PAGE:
Historian Ray Arsenault, author of Freedom Riders: 1961 and the Struggle for Racial Justice, writes from the 2011 Student Freedom Ride.
Day 8–May 15: Montgomery, AL, to Jackson, MS
We left Montgomery early in the morning, bound for Selma on Route 80, just as the Freedom Riders did on May 24, 1961. Fortunately, we didn’t have (or need) the protective ring of National Guardsmen with fixed bayonets, FBI agents, police cars, and military helicopters–”the apparatus of protection,” to use Jim Lawson’s words. We passed by several sites related to the 1965 Selma to Montgomery voting rights march, including the roadside monument dedicated to Viola Liuzzo, the Detroit civil rights activist murdered by Klansmen while driving along Route 80. Our first stop was Brown Chapel, the AME Church that served as the staging ground for the 1965 Bloody Sunday march. Inside this beautiful and historic church, one of the deacons talked with the students about her experiences in Selma–she was 17 in 1965–and about recent and current race relations in Selma and Dallas County. After a brief driving tour of Selma, we got off the bus and walked silently, two by two, across the Edmund Pettus Bridge, site of the Bloody Sunday police riot. The students spent a few minutes at the memorial park at the eastern end of the bridge before reboarding the freedom bus.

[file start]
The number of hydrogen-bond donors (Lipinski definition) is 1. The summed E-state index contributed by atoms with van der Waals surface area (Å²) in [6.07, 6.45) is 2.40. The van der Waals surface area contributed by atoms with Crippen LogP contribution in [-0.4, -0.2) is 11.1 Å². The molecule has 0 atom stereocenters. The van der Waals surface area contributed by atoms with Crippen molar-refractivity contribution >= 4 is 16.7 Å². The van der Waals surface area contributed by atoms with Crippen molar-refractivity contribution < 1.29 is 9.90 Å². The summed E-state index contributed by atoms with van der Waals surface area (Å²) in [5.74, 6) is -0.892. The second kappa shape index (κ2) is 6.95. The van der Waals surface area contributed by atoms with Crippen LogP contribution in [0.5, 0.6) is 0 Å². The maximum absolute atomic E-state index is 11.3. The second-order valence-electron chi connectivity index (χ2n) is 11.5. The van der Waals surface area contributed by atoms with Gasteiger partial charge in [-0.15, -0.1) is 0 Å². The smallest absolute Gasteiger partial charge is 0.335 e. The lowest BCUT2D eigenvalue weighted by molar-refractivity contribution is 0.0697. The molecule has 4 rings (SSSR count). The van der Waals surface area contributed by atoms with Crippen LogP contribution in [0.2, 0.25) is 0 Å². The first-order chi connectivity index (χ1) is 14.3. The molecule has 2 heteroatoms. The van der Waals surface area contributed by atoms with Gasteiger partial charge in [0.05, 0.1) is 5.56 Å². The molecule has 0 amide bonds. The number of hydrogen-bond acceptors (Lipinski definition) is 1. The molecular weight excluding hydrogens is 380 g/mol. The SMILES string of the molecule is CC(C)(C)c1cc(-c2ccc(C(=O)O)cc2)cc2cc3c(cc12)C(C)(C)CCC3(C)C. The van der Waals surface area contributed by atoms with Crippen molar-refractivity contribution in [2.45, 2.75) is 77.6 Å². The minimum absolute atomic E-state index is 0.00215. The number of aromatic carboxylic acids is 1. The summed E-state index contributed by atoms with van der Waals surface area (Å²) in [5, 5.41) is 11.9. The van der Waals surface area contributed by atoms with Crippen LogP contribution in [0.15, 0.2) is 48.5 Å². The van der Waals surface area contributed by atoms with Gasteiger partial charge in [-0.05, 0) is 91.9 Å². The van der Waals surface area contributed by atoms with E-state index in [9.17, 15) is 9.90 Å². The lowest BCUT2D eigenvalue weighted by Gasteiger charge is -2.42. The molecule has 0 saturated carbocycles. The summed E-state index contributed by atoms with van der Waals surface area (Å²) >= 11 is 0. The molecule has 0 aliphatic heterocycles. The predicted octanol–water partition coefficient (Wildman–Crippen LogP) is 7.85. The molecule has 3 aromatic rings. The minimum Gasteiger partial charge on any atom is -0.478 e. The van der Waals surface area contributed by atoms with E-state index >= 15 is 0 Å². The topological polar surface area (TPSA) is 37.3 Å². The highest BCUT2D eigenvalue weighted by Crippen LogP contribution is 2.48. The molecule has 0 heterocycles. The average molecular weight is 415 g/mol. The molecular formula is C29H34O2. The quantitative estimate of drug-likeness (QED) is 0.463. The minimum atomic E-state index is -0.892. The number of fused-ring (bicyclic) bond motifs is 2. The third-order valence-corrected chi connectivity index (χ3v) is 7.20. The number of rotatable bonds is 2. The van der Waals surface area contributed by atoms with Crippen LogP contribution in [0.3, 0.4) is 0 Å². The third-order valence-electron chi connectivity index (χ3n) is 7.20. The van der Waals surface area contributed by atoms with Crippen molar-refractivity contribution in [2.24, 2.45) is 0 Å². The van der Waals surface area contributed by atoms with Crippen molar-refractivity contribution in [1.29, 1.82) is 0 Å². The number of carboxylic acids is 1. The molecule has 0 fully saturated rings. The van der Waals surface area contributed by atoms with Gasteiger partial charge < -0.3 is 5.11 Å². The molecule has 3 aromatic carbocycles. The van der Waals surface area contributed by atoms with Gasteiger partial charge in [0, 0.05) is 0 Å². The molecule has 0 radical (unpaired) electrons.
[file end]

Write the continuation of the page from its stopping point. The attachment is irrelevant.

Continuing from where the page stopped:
We headed west toward the Mississippi line and on to Meridian, our lunch stop. We paused outside the county courthouse in Meridian, the site of many voting rights struggles during the 1960s. And I told the students about Medgar Evers’s confrontation with white supremacists in Meridian in 1958 when he defied Jim Crow and sat on a front seat of a bus. We spent the night in Jackson, where the students held another teach-in on current social justice issues, and where I and the Freedom Riders attended a screening of the film at the Masonic Temple on Lynch Street, the headquarters for the NAACP, SNCC, and CORE during the Freedom Rides and after. The panel discussion following the screening featured veterans of the Jackson Non-Violent Movement, including Hezekiah Watkins, who was the youngest Freedom Rider at age 13 in 1961, and MacArthur Cotton, a Freedom Rider in McComb, MS. Jesse Harris, the legendary SNCC actvist, was also on hand. It is somewhat strange visiting Jackson as a quasi-tourist, staying in the old King Edward Hotel just across from the Illinois Central railway station where so many Freedom Riders were arrested in 1961. History, memory, and a whirl of conflicting emotions.